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A secretagogue is a substance that causes another substance to be secreted. The word comes from Greek agōgos, meaning "a leader" or "bringer"; thus "something that brings secretions". The same root is seen in completely unrelated words such as pedagogue and demagogue. These are people who "bring in" children [pedos] and general public [demos] respectively. The former now refers to a good teacher, and latter [rather derogatorily] to a leader.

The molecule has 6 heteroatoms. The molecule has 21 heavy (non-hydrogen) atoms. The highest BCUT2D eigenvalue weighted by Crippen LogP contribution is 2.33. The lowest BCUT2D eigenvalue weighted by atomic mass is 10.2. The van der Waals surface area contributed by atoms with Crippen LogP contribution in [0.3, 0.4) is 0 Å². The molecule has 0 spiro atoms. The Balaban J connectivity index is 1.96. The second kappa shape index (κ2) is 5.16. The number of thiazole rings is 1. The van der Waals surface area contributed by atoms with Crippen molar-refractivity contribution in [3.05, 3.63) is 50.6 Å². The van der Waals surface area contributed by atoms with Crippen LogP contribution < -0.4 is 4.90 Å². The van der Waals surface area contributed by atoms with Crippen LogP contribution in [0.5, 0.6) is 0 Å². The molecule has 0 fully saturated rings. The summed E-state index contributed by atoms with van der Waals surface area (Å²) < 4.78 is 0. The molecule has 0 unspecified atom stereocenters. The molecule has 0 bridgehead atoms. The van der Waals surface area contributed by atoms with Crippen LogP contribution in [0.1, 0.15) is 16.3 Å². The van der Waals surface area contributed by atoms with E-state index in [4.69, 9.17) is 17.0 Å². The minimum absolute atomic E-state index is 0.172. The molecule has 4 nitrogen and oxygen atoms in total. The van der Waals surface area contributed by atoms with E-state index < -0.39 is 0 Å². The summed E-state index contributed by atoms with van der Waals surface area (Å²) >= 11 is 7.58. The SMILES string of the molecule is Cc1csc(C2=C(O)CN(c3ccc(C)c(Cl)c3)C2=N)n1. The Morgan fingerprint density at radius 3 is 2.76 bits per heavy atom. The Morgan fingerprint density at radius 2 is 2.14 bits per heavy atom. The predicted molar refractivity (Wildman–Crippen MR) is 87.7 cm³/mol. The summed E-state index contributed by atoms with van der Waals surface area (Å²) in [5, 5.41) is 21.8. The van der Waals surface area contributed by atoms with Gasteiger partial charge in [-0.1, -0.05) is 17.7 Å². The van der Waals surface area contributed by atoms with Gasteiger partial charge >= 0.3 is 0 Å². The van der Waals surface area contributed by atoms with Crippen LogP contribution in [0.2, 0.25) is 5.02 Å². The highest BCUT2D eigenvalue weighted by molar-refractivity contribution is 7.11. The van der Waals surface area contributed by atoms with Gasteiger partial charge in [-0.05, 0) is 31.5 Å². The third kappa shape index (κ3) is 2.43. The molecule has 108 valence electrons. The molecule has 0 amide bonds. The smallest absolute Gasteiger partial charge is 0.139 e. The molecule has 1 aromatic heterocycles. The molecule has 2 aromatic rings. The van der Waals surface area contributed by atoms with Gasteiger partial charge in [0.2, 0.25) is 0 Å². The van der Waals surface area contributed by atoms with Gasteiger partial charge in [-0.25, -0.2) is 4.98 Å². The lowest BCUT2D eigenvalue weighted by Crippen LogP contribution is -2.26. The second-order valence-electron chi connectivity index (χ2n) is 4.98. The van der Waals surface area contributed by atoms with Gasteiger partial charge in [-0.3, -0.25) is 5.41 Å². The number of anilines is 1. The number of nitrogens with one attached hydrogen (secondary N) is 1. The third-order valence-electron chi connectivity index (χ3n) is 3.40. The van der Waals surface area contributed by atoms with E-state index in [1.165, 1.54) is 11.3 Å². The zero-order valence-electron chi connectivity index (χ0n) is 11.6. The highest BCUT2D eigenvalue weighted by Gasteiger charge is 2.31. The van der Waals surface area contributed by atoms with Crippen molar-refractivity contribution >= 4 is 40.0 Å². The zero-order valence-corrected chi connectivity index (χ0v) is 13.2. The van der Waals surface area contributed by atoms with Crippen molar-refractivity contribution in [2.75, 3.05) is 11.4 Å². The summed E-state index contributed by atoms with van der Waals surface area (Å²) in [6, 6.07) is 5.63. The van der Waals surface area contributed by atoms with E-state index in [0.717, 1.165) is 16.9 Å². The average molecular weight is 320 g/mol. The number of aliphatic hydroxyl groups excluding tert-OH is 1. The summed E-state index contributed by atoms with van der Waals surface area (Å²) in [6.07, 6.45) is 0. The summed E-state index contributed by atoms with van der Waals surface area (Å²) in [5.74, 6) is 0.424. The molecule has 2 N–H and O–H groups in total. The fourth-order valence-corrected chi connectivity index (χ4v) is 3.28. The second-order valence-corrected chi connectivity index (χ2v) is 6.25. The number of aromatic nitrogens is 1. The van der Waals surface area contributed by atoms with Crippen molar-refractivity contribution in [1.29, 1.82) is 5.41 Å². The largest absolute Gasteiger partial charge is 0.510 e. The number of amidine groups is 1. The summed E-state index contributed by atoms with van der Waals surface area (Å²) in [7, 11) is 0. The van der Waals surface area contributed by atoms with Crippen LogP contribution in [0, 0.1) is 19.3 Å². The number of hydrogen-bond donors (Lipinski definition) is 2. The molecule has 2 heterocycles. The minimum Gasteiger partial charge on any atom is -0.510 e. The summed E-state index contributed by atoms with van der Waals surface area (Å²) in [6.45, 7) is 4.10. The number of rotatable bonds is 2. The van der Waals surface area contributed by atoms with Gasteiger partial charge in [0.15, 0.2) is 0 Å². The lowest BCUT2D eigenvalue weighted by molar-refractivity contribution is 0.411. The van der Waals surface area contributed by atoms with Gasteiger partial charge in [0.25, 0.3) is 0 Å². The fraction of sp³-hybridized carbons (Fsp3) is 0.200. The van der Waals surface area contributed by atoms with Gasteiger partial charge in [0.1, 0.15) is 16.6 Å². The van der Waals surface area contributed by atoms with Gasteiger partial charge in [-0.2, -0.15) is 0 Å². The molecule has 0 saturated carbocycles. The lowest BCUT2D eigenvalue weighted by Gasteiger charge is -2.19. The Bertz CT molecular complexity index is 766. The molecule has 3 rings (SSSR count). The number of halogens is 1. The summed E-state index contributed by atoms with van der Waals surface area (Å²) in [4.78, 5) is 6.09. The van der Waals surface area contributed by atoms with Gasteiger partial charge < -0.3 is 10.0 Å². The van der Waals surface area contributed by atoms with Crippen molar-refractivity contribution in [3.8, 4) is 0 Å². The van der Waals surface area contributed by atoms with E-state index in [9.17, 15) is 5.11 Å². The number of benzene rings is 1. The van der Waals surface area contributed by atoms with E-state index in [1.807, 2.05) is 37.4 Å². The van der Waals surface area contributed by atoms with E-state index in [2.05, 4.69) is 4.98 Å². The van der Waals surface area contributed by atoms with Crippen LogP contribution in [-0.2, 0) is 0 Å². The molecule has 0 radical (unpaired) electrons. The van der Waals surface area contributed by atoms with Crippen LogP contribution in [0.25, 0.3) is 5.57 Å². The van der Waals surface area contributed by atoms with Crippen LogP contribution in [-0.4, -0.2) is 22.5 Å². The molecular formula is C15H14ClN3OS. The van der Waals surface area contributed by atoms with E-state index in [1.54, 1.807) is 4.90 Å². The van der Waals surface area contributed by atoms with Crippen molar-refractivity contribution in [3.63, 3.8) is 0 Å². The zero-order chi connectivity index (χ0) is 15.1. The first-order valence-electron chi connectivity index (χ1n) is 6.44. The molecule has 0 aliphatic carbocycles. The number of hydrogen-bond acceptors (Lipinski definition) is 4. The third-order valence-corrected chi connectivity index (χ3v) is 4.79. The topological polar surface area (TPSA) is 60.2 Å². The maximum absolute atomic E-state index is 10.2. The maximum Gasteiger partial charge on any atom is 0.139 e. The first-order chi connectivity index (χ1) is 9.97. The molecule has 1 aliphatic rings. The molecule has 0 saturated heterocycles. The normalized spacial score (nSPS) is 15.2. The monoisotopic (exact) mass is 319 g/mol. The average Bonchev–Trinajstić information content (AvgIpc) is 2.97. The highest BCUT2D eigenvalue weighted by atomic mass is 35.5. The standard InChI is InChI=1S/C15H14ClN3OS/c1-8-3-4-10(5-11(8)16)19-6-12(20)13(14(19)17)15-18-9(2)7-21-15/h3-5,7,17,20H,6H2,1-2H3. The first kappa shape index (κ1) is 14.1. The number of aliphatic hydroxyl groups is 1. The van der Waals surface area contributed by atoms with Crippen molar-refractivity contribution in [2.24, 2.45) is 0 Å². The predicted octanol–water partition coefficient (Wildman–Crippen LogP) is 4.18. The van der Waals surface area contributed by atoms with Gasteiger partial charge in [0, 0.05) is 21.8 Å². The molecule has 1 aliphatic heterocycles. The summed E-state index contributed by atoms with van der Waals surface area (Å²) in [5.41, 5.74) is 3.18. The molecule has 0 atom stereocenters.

One example is gastrin,[1] which stimulates the H/K ATPase in the parietal cells (increased gastric acid production by the stomach). Pentagastrin, a synthetic gastrin, histamine, and acetylcholine are also gastric secretagogues.

Insulin secretagogues, such as sulfonylureas, trigger insulin release by direct action on the KATP channel of the pancreatic beta cells. Blockage of this channel leads to depolarization and secretion of vesicles.

Angiotensin II is a secretagogue for aldosterone from the adrenal gland.


  1. ^ Secretagogue at eMedicine Dictionary Archived October 15, 2012, at the Wayback Machine

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